10. I think the real question is about entropy. Self propelled is about as likely as a perpetual motion machine. All movement results in the inevitable decay of what we know into a cold dead universe.

  11. So…. none of us are self propelled?
    Animals aren’t self propelled because we require calories and gravity to get around? This is too deep for me man.

  12. Clarifying definitions for my classification. In all cases a person is part of the vehicle system = vehicle.
    Self-propelled vehicle = Vehicle that contains the energy for moving the vehicle even if temporarily. Gas, electricity, steam, wood, etc. are examples. Cars, airplanes, bicycles, etc.
    External energy vehicle = Vehicle where the energy for propulsion is external to the vehicle. Includes vehicle where the energy is physically and permanently attached (elevators), or attached with a moving system (electric trolleys). Not self-propelled.
    Subsets of External energy vehicle:
    Earth propelled vehicle – A vehicle that uses the various “things” inherent to being on earth for mobility. Such as:
    Gravity – Surfers and kayakers (rivers, tidal and wind driven waves).
    Wind – Sailboats, sailplanes, and sail cars use earth’s rotation and solar energy that creates wind.

    Hot air balloons are a hybrid as they use both self-contained energy (propane heat) and earth wind energy.

  13. It all depends on how you look at it. If a vehicle is not physically restrained/constrained by its means of propulsion, then you could say it is effectively self-propelled. A couple of examples: a sailing ship is technically NOT self-propelled, but it is EFFECTIVELY self-propelled because its moveable sails and rudder give it a large degree of ‘independence-of-movement’. An elevator, on the other hand, is not self-propelled because it is physically connected to, AND tightly restrained/constrained by its means of propulsion. A hot air balloon is also not self-propelled because it has very little ‘independence-of-movement’; it basically just goes where the wind blows it. An air-ship IS self-propelled because its vectoring-thrusters give it independence-of-movement.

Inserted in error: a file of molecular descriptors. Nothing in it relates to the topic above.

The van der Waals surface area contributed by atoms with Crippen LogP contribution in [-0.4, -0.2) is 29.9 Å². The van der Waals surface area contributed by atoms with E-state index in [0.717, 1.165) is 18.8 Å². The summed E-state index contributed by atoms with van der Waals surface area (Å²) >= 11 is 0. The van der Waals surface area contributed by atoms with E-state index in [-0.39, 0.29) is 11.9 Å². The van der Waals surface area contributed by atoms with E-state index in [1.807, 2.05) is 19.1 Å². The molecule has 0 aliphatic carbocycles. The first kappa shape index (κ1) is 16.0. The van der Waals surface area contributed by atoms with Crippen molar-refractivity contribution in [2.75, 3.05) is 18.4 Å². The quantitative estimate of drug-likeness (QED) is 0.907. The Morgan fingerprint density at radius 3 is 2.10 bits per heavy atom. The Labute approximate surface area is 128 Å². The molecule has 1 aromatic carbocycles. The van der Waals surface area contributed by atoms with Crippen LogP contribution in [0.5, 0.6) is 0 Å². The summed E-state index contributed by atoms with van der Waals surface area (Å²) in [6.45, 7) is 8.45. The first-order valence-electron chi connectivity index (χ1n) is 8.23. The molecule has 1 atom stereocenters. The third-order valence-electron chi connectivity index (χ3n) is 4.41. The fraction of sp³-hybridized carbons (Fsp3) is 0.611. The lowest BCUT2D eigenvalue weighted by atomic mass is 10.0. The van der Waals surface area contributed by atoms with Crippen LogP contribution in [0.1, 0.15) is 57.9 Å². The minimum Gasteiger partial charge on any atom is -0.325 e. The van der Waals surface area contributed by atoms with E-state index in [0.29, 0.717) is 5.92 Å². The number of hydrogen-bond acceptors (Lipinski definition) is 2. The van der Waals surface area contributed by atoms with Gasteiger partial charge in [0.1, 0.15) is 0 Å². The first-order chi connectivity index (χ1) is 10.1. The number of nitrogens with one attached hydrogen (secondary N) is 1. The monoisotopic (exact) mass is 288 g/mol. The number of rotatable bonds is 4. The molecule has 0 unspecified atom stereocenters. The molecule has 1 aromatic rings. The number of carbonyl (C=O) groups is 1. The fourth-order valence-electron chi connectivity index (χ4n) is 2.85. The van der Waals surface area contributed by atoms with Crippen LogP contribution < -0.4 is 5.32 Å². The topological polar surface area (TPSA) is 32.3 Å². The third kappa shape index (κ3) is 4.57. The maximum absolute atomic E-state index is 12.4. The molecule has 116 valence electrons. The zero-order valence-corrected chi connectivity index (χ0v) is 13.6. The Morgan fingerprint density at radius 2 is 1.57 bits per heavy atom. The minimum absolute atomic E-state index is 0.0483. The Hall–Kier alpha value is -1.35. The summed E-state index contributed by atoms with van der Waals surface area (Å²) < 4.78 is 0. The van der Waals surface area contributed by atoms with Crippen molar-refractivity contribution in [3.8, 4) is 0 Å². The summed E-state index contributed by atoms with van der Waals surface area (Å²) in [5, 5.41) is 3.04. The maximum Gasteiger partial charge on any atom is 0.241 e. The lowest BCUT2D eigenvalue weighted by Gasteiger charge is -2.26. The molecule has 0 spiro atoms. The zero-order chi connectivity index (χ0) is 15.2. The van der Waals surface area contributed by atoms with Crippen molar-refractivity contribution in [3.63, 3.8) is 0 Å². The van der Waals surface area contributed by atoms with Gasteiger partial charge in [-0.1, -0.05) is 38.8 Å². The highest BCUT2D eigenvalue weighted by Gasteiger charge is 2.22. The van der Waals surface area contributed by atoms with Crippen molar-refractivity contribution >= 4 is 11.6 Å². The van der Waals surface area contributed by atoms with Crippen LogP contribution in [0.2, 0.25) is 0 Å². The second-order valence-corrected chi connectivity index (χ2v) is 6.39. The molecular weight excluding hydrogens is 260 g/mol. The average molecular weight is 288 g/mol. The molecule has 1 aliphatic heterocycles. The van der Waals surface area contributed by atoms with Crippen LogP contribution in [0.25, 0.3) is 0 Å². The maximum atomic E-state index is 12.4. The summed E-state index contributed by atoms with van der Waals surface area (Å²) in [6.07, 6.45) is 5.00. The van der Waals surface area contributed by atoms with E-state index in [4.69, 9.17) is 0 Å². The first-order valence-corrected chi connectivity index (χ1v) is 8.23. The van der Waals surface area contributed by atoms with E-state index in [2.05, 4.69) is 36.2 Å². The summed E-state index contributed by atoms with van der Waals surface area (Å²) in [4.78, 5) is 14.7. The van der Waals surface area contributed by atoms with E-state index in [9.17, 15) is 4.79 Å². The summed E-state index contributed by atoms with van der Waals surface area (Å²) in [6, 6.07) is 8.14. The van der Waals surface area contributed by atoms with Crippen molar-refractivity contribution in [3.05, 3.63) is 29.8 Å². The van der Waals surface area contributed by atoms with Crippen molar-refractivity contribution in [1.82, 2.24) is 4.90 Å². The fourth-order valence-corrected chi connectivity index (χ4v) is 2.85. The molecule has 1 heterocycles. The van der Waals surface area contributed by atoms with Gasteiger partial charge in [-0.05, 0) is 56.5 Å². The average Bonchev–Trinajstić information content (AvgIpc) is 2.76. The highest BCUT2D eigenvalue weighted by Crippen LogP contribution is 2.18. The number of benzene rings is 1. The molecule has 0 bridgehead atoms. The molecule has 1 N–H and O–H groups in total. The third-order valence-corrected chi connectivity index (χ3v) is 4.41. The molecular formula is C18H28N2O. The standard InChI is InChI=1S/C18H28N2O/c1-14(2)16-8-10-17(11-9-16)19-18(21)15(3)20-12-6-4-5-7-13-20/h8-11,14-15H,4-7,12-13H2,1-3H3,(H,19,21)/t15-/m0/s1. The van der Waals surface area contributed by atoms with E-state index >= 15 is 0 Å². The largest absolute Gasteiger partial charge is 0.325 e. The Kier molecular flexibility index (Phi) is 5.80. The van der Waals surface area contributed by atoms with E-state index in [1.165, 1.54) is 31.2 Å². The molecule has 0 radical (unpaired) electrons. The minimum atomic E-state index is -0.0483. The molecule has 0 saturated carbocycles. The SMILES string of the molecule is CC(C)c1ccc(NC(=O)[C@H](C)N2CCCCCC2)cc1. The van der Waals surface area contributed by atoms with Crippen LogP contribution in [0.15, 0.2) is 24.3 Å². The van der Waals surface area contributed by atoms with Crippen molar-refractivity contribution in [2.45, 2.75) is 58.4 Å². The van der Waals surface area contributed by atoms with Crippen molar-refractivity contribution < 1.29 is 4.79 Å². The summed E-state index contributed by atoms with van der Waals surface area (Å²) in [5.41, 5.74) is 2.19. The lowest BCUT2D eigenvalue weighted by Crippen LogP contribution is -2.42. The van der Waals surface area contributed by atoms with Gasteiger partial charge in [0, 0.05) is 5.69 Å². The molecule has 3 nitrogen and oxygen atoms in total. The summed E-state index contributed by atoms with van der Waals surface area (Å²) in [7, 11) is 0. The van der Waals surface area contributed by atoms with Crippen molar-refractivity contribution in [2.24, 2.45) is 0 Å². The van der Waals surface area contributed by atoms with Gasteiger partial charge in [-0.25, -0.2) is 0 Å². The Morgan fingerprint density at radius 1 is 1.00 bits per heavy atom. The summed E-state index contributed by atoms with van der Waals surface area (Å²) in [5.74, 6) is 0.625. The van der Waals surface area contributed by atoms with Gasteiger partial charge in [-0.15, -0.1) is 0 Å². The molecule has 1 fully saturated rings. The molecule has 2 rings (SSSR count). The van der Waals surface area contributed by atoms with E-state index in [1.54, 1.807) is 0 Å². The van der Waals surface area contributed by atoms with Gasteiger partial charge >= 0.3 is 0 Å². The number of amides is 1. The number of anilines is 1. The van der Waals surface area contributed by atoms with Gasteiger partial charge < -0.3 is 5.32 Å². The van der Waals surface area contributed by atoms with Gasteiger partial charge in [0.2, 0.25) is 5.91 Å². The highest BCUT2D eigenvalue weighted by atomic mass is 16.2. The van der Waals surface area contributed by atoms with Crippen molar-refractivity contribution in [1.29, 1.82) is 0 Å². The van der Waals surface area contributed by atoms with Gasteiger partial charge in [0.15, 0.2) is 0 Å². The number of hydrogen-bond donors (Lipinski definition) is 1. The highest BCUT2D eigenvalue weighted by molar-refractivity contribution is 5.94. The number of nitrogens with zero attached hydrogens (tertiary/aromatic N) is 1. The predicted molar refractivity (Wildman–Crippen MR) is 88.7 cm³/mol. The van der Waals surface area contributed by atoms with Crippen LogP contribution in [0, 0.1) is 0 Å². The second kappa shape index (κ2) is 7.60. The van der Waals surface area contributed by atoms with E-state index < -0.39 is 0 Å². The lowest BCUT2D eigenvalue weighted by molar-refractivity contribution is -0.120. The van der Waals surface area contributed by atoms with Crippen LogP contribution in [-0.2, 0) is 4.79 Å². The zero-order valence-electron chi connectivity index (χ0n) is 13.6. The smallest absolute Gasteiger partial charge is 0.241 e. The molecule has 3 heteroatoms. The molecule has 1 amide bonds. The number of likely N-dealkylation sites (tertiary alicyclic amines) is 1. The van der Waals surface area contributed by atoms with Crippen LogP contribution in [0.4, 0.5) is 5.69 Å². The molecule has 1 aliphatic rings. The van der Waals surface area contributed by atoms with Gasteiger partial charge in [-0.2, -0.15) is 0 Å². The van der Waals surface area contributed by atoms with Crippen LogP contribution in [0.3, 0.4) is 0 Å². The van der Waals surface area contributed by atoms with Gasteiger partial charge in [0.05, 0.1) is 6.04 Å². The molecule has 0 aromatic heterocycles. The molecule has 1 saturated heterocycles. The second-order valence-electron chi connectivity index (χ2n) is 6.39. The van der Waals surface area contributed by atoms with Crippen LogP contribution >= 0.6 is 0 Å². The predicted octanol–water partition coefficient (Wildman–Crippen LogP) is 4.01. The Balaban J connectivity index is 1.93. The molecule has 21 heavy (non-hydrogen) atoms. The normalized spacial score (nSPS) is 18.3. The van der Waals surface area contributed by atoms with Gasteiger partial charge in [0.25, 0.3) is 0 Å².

14. A self-propelled vehicle is one that generates the kinetic energy to move itself on-board. So overhead-wire- or third-rail-powered vehicles are self-propelled, because while they do receive energy from a non-onboard source, the energy is not kinetic but electric, and the conversion to kinetic energy happens on-board. Cable cars and sailboats, however, are not self-propelled because they harvest kinetic energy from their environment and (at most) re-direct it.

    1. Came here to say this. Basically it comes down to where the propulsion force comes from. If the force comes from outside the vehicle, like it with the cable car or sailboat, then it isn’t self-propelled. If the force is created on-board, no matter where the energy source is, like a car, or powerboat, or electric bus, then it would be self-propelled.

      1. That leads back to the bicycle question. A bike’s motive force is created on-board, but by human muscle power which seems to be the very definition of being *not* self-propelled.

    2. I completely agree with this and it is the best explanation, but technically if you stored energy in a flywheel it would be an exception. Maybe not everything can be described with a black-and-white rule.